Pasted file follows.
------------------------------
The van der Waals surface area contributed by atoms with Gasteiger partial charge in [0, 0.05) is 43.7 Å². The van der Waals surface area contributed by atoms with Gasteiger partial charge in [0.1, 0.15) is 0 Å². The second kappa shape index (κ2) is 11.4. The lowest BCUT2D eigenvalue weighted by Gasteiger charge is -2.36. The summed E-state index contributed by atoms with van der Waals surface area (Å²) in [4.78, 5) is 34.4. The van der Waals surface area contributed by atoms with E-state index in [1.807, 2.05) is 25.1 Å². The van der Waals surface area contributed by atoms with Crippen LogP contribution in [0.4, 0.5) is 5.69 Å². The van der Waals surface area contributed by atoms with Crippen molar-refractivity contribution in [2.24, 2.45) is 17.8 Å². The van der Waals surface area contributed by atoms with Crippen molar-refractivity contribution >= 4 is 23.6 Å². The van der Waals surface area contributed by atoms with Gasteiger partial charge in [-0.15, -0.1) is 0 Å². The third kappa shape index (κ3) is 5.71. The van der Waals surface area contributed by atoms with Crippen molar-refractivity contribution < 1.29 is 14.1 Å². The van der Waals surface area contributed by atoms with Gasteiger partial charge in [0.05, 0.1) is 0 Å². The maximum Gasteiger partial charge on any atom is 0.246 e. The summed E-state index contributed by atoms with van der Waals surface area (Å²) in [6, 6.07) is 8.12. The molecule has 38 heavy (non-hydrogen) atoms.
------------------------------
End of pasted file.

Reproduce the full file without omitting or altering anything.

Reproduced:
The van der Waals surface area contributed by atoms with Gasteiger partial charge in [0, 0.05) is 43.7 Å². The van der Waals surface area contributed by atoms with Gasteiger partial charge in [0.1, 0.15) is 0 Å². The second kappa shape index (κ2) is 11.4. The lowest BCUT2D eigenvalue weighted by Gasteiger charge is -2.36. The summed E-state index contributed by atoms with van der Waals surface area (Å²) in [4.78, 5) is 34.4. The van der Waals surface area contributed by atoms with E-state index in [1.807, 2.05) is 25.1 Å². The van der Waals surface area contributed by atoms with Crippen LogP contribution in [0.4, 0.5) is 5.69 Å². The van der Waals surface area contributed by atoms with Crippen molar-refractivity contribution in [2.24, 2.45) is 17.8 Å². The van der Waals surface area contributed by atoms with Crippen molar-refractivity contribution >= 4 is 23.6 Å². The van der Waals surface area contributed by atoms with Gasteiger partial charge in [-0.15, -0.1) is 0 Å². The third kappa shape index (κ3) is 5.71. The van der Waals surface area contributed by atoms with Crippen molar-refractivity contribution < 1.29 is 14.1 Å². The van der Waals surface area contributed by atoms with Gasteiger partial charge in [0.05, 0.1) is 0 Å². The maximum Gasteiger partial charge on any atom is 0.246 e. The summed E-state index contributed by atoms with van der Waals surface area (Å²) in [6, 6.07) is 8.12. The molecule has 38 heavy (non-hydrogen) atoms.